Thursday, August 17, 2006

The importance of re-organizing

In this story in today's New York Times we learn that even the reference librarians don't know how to use the classification system in the main reading room. Using a categorization system developed by the Library's director from 1896-1913, today's librarians have developed all sorts of workarounds, including maps, to help them find something among the room's 25,000 resources. The general public is on their own - although frequent users claim to have memorized where things are (not much use for a first timer).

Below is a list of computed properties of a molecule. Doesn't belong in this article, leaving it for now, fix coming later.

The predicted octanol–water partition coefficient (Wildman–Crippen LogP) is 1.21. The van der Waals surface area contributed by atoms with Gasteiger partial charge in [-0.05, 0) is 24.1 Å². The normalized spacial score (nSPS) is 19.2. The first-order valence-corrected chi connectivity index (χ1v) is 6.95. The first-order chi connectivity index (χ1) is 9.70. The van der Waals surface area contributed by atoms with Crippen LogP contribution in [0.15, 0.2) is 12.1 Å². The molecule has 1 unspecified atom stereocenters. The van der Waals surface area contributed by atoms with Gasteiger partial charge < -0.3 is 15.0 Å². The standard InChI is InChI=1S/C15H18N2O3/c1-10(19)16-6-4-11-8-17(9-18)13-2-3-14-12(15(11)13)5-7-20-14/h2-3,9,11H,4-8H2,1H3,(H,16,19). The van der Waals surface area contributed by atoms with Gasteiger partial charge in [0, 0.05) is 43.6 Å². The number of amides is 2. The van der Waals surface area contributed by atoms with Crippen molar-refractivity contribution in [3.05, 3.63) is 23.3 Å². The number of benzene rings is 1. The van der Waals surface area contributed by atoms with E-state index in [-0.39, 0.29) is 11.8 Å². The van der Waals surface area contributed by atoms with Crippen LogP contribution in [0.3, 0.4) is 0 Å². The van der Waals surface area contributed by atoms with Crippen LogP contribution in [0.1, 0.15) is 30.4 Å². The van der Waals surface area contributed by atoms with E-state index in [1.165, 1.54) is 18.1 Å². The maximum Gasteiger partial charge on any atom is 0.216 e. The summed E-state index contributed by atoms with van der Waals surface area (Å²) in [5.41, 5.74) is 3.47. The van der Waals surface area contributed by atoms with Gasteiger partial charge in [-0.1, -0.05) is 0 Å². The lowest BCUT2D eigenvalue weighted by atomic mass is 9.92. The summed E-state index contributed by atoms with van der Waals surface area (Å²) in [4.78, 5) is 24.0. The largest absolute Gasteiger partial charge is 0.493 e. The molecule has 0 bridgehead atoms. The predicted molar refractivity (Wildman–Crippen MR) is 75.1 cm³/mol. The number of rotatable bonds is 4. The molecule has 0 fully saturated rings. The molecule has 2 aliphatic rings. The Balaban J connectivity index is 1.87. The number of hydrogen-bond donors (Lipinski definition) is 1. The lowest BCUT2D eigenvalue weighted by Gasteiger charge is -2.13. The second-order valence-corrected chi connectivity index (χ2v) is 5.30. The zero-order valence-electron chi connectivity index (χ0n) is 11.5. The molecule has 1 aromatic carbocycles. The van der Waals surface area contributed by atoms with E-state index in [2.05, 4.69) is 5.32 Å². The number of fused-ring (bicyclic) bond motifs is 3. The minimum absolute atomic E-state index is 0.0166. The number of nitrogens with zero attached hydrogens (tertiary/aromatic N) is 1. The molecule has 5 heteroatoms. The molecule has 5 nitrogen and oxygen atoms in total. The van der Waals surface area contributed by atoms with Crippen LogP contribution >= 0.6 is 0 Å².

The library staff has decided to do something about it and they've started a major effort to reclassify the books and materials so anyone - librarian or member of the public - can find what they need. Quite a concept for a library.

Questions raised by the story (for me): how many systems do we stick with, because that's the way its always been? How many workarounds have we grown so accustomed to we don't even "see" them anymore? And what would it take to make the systems work, rather than workaround the systems?

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